The Great Meadow

The Great Meadow (1930)

The Great Meadow (1930) is a historical novel by the Kentucky-born writer Elizabeth Madox Roberts (1881–1941). Set in the years between 1774 and 1781, it tells the story of Diony Hall, who migrates from Virginia to Kentucky, which was known as the "great meadow." Hall and her husband, Berk Jarvis, are inspired to move to Kentucky when they hear a speech by Daniel Boone in Virginia. Once there, however, Berk leaves Diony to seek revenge against Indians who attacked his family, and when he fails to return, Diony remarries. MORE...

 

Diony Hall's life signifies the geographical and social tension between a Kentucky mountain spirit and a Virginia aristocratic sensibility. Her trajectory mirrors the westward expansion from Virginia prevalent late in the 1700s and echoes many of Roberts's family stories of Kentucky settlers. The migration also approximates a woman's emotional and intellectual search for self, a theme often addressed by Roberts. In many ways, Diony Hall is emblematic of Roberts's protagonists, heroines who confront and overcome financial and emotional obstacles, ultimately resolving them through their own strength of spirit and an awareness of the importance of inner knowledge.

The Great Meadow, the last of Roberts's significant novels, is driven by the grace and beauty of its language more than either its theme or its plot. Roberts spoke of herself as a proponent of "poetic realism" in fiction, and described her aim as a writer thus: "If I can, in art, bring the physical world before the mind with a greater closeness, richer immediacy than before, so that mind rushes out to the very edge of sense—then mind turns about and sees itself mirrored within itself." Diony Hall, chief among her other heroines, embodies this artistic vision. The book's popularity led to its production as a movie by Metro-Goldwyn-Mayor in 1931.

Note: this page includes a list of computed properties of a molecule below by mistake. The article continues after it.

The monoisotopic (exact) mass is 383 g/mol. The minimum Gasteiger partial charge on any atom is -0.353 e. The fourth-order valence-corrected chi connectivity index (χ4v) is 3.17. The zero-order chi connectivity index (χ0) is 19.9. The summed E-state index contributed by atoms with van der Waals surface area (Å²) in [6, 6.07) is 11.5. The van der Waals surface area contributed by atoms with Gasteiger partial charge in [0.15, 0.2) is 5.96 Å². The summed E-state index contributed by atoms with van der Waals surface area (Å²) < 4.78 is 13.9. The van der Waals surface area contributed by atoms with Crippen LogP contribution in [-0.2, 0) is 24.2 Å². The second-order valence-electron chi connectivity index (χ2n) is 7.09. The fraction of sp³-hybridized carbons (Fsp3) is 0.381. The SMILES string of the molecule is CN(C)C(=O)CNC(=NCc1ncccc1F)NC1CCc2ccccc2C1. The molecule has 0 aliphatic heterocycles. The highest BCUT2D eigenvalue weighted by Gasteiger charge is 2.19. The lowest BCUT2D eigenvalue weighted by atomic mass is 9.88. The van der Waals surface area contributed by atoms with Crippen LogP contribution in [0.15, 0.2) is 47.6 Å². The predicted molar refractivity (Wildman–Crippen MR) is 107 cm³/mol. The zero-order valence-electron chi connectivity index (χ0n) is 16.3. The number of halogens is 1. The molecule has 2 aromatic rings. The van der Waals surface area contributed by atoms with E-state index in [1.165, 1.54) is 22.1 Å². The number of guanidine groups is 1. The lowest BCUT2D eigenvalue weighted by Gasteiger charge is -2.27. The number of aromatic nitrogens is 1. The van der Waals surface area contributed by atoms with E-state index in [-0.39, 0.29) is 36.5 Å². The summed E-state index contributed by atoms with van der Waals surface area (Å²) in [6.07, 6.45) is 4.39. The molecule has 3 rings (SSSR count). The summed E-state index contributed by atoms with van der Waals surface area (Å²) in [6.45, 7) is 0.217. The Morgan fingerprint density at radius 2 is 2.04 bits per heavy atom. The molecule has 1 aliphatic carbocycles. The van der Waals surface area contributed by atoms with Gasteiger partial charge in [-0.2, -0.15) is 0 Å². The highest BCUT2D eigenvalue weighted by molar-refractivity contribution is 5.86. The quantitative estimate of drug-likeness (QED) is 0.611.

Already a poet with two collections to her name, Roberts had established herself as a novelist with the publication and immediate success of The Time of Man (1926). That novel, along with The Great Meadow, represents the pinnacle of Roberts's critical and commercial success as a writer. Beyond its partial setting in Virginia, The Great Meadow constitutes an important work of the Southern Literary Renaissance of the 1920s and 1930s. In that sense, Roberts's poetic realism should be considered alongside the more celebrated modernist innovations of such southern writers as William Faulkner, Katherine Anne Porter, and Robert Penn Warren. Roberts's influence on Warren was especially noteworthy, and he wrote of both Roberts and The Great Meadow with high praise. Though rarely read or taught today, The Great Meadow has attracted scholarly attention from feminist, regionalist, and folkloric critics, all of whom appreciate Roberts's creation—within the conventional structure of the novel—a space for female difference and individuality.

Further Reading
Goeller, Alison D. American Novelists, 1910–1945, Vol. 9 of Dictionary of Literary Biography, ed., James J. Martine. Detroit, Mich.: Gale Research Inc., 1981.
Roberts, Elizabeth Madox. The Great Meadow. Chicago: Ivan R. Dee Southern Classics Series, 1992.
Rovit, Earl H. Herald to Chaos: The Novels of Elizabeth Madox Roberts. Lexington: University of Kentucky Press, 1960.
Simpson, Lewis. The Fable of the Southern Writer. Baton Rouge: Louisiana State University Press, 1994.
Cite This Entry
  • APA Citation:

    Carr, J. The Great Meadow (1930). (2010, November 23). In Encyclopedia Virginia. Retrieved from http://www.EncyclopediaVirginia.org/Great_Meadow_The_1930.

  • MLA Citation:

    Carr, Jane. "The Great Meadow (1930)." Encyclopedia Virginia. Virginia Foundation for the Humanities, 23 Nov. 2010. Web. READ_DATE.

First published: October 30, 2008 | Last modified: November 23, 2010


Contributed by Jane Carr, a PhD student in English at New York University.